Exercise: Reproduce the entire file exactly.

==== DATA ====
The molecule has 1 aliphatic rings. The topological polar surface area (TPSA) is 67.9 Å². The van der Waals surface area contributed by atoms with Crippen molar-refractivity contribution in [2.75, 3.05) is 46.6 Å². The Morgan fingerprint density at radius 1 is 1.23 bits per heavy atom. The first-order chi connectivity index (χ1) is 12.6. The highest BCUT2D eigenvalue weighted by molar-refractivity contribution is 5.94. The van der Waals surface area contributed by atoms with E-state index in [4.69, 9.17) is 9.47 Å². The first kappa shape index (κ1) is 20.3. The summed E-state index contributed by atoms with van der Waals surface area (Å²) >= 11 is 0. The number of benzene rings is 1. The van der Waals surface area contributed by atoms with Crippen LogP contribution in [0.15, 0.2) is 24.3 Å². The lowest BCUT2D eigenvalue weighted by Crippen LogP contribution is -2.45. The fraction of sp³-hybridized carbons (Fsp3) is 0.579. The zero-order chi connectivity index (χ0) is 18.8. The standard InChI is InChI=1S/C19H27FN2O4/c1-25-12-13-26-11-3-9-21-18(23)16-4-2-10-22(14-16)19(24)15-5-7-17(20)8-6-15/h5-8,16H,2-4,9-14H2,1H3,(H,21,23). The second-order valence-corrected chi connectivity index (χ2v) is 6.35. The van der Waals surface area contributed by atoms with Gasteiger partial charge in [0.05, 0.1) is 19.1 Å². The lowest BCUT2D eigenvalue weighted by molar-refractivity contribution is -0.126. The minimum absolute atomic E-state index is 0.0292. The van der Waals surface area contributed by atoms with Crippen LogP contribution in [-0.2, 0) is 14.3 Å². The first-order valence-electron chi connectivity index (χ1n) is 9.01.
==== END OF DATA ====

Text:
The molecule has 1 aliphatic rings. The topological polar surface area (TPSA) is 67.9 Å². The van der Waals surface area contributed by atoms with Crippen molar-refractivity contribution in [2.75, 3.05) is 46.6 Å². The Morgan fingerprint density at radius 1 is 1.23 bits per heavy atom. The first-order chi connectivity index (χ1) is 12.6. The highest BCUT2D eigenvalue weighted by molar-refractivity contribution is 5.94. The van der Waals surface area contributed by atoms with E-state index in [4.69, 9.17) is 9.47 Å². The first kappa shape index (κ1) is 20.3. The summed E-state index contributed by atoms with van der Waals surface area (Å²) >= 11 is 0. The number of benzene rings is 1. The van der Waals surface area contributed by atoms with Crippen LogP contribution in [0.15, 0.2) is 24.3 Å². The lowest BCUT2D eigenvalue weighted by Crippen LogP contribution is -2.45. The fraction of sp³-hybridized carbons (Fsp3) is 0.579. The zero-order chi connectivity index (χ0) is 18.8. The standard InChI is InChI=1S/C19H27FN2O4/c1-25-12-13-26-11-3-9-21-18(23)16-4-2-10-22(14-16)19(24)15-5-7-17(20)8-6-15/h5-8,16H,2-4,9-14H2,1H3,(H,21,23). The second-order valence-corrected chi connectivity index (χ2v) is 6.35. The van der Waals surface area contributed by atoms with Gasteiger partial charge in [0.05, 0.1) is 19.1 Å². The lowest BCUT2D eigenvalue weighted by molar-refractivity contribution is -0.126. The minimum absolute atomic E-state index is 0.0292. The van der Waals surface area contributed by atoms with Crippen LogP contribution in [-0.2, 0) is 14.3 Å². The first-order valence-electron chi connectivity index (χ1n) is 9.01.